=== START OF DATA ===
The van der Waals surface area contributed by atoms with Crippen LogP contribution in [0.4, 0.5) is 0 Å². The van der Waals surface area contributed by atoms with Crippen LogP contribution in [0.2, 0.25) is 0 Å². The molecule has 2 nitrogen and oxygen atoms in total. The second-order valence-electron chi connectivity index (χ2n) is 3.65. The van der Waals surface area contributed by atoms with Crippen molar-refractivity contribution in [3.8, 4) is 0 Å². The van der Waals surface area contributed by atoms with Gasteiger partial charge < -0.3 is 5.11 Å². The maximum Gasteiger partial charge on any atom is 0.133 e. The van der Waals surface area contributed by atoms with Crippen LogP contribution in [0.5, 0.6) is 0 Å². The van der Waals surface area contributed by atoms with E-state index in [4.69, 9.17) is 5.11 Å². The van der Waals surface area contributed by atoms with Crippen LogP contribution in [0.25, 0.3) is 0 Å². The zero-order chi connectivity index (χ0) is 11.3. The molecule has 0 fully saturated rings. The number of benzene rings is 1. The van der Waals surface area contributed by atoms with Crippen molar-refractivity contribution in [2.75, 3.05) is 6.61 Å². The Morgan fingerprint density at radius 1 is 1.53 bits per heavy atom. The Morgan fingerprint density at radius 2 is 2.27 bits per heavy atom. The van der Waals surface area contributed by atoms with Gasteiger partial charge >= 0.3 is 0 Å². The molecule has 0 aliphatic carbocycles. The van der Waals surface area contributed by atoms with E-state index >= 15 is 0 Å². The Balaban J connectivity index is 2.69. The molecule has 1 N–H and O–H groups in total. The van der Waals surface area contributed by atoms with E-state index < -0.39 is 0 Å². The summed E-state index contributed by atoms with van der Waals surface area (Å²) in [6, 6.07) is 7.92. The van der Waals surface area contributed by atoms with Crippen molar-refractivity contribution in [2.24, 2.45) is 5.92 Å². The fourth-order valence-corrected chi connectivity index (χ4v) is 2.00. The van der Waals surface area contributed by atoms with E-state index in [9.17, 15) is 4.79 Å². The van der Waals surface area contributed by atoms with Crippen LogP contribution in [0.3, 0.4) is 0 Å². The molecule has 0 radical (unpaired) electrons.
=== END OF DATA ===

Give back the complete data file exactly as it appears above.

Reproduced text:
The van der Waals surface area contributed by atoms with Crippen LogP contribution in [0.4, 0.5) is 0 Å². The van der Waals surface area contributed by atoms with Crippen LogP contribution in [0.2, 0.25) is 0 Å². The molecule has 2 nitrogen and oxygen atoms in total. The second-order valence-electron chi connectivity index (χ2n) is 3.65. The van der Waals surface area contributed by atoms with Crippen molar-refractivity contribution in [3.8, 4) is 0 Å². The van der Waals surface area contributed by atoms with Gasteiger partial charge < -0.3 is 5.11 Å². The maximum Gasteiger partial charge on any atom is 0.133 e. The van der Waals surface area contributed by atoms with Crippen LogP contribution in [0.5, 0.6) is 0 Å². The van der Waals surface area contributed by atoms with E-state index in [4.69, 9.17) is 5.11 Å². The van der Waals surface area contributed by atoms with Crippen LogP contribution in [0.25, 0.3) is 0 Å². The zero-order chi connectivity index (χ0) is 11.3. The molecule has 0 fully saturated rings. The number of benzene rings is 1. The van der Waals surface area contributed by atoms with Crippen molar-refractivity contribution in [2.75, 3.05) is 6.61 Å². The Morgan fingerprint density at radius 1 is 1.53 bits per heavy atom. The Morgan fingerprint density at radius 2 is 2.27 bits per heavy atom. The van der Waals surface area contributed by atoms with Gasteiger partial charge >= 0.3 is 0 Å². The molecule has 0 aliphatic carbocycles. The van der Waals surface area contributed by atoms with E-state index >= 15 is 0 Å². The Balaban J connectivity index is 2.69. The molecule has 1 N–H and O–H groups in total. The van der Waals surface area contributed by atoms with E-state index < -0.39 is 0 Å². The summed E-state index contributed by atoms with van der Waals surface area (Å²) in [6, 6.07) is 7.92. The van der Waals surface area contributed by atoms with Crippen molar-refractivity contribution in [2.24, 2.45) is 5.92 Å². The fourth-order valence-corrected chi connectivity index (χ4v) is 2.00. The van der Waals surface area contributed by atoms with E-state index in [9.17, 15) is 4.79 Å². The van der Waals surface area contributed by atoms with Crippen LogP contribution in [0.3, 0.4) is 0 Å². The molecule has 0 radical (unpaired) electrons.